The earliest-known human ancestors to migrate out of Africa possessed a surprising mix of human-like and primitive features, according to scientists who studied remains dug up at a fossil-rich site in the former Soviet republic of Georgia.
This undated handout photograph shows scientists David Lordkipanidze and Tea Jashashvili with remains of early human ancestors excavated at a site in the nation of Georgia. [Reuters]
Writing on Wednesday in the journal Nature, the scientists described remains of three adults and one adolescent dating from about 1.77 million years ago, excavated at Dmanisi, about 55 miles southwest of the Georgian capital, Tbilisi.
The remains shed light on a little-understood but critical period in human evolution -- the transition from the more ape-like creatures known as australopithecines to the genus Homo, of which modern humans are a member.
The spines and lower limbs found at the Dmanisi site appear very much like modern humans, suggesting these individuals, which walked fully upright, were highly capable of long-distancetreks, the researchers said.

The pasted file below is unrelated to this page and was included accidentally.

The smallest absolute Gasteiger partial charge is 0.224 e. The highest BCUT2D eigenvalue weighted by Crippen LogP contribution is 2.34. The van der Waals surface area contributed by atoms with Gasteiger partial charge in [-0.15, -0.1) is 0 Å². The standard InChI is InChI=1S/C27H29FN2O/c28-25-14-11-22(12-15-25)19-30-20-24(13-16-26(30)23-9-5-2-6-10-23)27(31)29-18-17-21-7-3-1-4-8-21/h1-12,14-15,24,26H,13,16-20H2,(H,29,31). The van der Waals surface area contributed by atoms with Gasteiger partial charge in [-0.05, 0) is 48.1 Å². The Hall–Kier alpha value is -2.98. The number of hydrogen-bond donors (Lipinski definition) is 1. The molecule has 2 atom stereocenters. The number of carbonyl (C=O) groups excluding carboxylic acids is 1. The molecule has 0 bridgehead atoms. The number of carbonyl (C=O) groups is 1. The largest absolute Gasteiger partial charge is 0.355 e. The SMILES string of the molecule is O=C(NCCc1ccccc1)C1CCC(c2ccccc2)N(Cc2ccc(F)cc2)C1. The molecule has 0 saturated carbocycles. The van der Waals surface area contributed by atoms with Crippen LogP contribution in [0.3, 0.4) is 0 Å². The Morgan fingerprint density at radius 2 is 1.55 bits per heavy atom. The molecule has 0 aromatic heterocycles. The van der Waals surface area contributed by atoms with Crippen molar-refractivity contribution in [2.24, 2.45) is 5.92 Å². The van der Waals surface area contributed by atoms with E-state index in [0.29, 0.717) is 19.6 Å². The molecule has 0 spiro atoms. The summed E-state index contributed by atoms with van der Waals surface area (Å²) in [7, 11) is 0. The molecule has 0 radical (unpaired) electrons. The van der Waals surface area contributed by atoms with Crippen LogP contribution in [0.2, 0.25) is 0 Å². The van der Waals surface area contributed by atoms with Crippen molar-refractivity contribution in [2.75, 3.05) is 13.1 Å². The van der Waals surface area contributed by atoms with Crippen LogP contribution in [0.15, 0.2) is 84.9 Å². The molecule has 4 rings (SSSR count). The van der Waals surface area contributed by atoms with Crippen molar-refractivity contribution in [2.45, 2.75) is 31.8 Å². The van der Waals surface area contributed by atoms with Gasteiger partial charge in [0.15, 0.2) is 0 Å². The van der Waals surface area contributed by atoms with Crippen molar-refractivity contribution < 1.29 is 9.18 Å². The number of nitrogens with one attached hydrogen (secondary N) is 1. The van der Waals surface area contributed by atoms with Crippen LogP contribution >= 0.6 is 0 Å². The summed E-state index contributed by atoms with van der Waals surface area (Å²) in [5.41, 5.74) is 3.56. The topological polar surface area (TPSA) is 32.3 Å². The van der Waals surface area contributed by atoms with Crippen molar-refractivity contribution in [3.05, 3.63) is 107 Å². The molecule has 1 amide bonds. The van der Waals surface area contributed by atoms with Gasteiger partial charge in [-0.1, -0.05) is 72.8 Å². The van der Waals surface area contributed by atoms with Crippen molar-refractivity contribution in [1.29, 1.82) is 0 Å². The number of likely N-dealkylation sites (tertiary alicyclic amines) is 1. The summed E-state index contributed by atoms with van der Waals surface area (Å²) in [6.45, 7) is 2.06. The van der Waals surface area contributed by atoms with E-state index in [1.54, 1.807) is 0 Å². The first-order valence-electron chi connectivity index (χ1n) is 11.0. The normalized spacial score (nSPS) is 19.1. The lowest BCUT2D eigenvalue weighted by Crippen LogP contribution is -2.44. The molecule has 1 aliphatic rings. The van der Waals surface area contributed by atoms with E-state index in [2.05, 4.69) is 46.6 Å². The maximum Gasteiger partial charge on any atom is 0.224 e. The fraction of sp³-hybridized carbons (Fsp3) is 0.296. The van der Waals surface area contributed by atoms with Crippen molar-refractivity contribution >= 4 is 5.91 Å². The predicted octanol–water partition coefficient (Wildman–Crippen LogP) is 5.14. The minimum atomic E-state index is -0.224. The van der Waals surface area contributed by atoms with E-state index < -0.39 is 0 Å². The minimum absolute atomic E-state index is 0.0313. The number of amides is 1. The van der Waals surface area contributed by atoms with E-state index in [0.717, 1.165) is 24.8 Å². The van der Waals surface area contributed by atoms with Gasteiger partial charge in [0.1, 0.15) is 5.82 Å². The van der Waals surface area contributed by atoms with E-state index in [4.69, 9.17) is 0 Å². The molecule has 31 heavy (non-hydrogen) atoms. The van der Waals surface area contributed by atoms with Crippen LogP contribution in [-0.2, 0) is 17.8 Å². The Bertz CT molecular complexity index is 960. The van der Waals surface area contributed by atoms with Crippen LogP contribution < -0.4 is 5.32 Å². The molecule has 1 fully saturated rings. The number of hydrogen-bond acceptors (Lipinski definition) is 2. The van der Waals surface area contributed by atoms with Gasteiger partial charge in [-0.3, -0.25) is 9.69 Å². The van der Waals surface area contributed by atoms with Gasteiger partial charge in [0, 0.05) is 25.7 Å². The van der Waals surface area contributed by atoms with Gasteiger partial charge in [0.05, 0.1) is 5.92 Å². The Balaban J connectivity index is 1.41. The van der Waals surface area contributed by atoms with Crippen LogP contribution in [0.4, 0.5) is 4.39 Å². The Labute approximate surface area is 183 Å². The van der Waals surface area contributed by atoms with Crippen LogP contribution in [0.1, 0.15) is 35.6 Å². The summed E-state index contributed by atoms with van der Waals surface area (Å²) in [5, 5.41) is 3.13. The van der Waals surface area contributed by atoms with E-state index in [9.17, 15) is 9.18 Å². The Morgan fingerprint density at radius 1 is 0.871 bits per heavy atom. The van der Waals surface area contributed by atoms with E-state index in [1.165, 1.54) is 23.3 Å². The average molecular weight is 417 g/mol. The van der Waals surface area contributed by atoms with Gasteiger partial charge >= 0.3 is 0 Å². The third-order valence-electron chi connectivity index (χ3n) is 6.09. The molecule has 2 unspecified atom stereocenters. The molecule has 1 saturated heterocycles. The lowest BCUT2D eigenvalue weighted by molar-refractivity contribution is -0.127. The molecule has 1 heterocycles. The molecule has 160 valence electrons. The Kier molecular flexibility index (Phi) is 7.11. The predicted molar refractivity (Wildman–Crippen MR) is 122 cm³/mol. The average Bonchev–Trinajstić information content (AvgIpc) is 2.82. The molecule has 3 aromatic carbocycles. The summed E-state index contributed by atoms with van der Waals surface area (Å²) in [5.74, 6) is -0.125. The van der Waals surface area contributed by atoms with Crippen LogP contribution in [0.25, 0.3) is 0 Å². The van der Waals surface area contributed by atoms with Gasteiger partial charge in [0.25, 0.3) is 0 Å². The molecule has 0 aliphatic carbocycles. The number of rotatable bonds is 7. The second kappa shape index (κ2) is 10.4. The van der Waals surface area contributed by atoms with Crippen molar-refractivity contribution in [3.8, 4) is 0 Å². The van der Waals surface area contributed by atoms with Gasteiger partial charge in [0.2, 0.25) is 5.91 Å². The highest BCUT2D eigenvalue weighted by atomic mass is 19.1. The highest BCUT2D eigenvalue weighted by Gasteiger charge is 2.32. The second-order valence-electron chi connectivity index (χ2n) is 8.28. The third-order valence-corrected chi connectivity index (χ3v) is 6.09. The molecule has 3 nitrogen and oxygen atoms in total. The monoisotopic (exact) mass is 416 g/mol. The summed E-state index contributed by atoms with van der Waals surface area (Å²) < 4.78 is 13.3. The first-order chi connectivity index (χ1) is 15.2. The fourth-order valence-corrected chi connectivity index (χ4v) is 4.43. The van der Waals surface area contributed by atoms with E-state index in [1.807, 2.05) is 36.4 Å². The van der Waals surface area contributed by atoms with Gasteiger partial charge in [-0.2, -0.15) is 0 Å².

But other aspects of the skeletons had more archaic characteristics. The arms were more like australopithecines than people, and the primitive skulls encased relatively small brains. Their simple stone tools also are less advanced than one might have expected, the researchers said.
They described the remains as "a surprising mosaic" of primitive and modern features.
"These are the earliest humans found outside of Africa. This is the time when our genus spread outside of Africa," David Lordkipanidze of the Georgian National Museum, who led the research, said in a telephone interview. "Their heads are primitive. Their legs are very human-like."
Scientists had previously described skulls found at the site, but in recent years found far more extensive remains of the skeletons of these creatures, giving them a more detailed understanding of these denizens of early human history.